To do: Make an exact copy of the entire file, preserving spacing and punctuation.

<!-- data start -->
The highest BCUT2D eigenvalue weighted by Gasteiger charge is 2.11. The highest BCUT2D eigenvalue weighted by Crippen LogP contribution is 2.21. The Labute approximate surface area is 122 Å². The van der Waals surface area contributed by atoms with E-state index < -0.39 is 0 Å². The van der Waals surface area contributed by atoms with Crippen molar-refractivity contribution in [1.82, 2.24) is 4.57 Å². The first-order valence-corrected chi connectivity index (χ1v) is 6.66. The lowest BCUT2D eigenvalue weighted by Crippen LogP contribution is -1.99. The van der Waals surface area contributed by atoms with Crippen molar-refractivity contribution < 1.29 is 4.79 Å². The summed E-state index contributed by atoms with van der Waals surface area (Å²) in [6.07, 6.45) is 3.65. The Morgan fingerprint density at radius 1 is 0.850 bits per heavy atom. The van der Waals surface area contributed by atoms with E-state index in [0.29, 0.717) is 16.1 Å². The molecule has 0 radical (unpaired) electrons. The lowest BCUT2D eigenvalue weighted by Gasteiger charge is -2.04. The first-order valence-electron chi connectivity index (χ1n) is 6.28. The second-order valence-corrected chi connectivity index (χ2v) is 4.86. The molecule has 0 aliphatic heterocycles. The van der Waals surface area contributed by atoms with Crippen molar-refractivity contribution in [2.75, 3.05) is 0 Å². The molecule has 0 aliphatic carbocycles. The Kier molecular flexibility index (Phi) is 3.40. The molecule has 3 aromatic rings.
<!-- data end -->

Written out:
The highest BCUT2D eigenvalue weighted by Gasteiger charge is 2.11. The highest BCUT2D eigenvalue weighted by Crippen LogP contribution is 2.21. The Labute approximate surface area is 122 Å². The van der Waals surface area contributed by atoms with E-state index < -0.39 is 0 Å². The van der Waals surface area contributed by atoms with Crippen molar-refractivity contribution in [1.82, 2.24) is 4.57 Å². The first-order valence-corrected chi connectivity index (χ1v) is 6.66. The lowest BCUT2D eigenvalue weighted by Crippen LogP contribution is -1.99. The van der Waals surface area contributed by atoms with Crippen molar-refractivity contribution < 1.29 is 4.79 Å². The summed E-state index contributed by atoms with van der Waals surface area (Å²) in [6.07, 6.45) is 3.65. The Morgan fingerprint density at radius 1 is 0.850 bits per heavy atom. The van der Waals surface area contributed by atoms with E-state index in [0.29, 0.717) is 16.1 Å². The molecule has 0 radical (unpaired) electrons. The lowest BCUT2D eigenvalue weighted by Gasteiger charge is -2.04. The first-order valence-electron chi connectivity index (χ1n) is 6.28. The second-order valence-corrected chi connectivity index (χ2v) is 4.86. The molecule has 0 aliphatic heterocycles. The van der Waals surface area contributed by atoms with Crippen molar-refractivity contribution in [2.75, 3.05) is 0 Å². The molecule has 0 aliphatic carbocycles. The Kier molecular flexibility index (Phi) is 3.40. The molecule has 3 aromatic rings.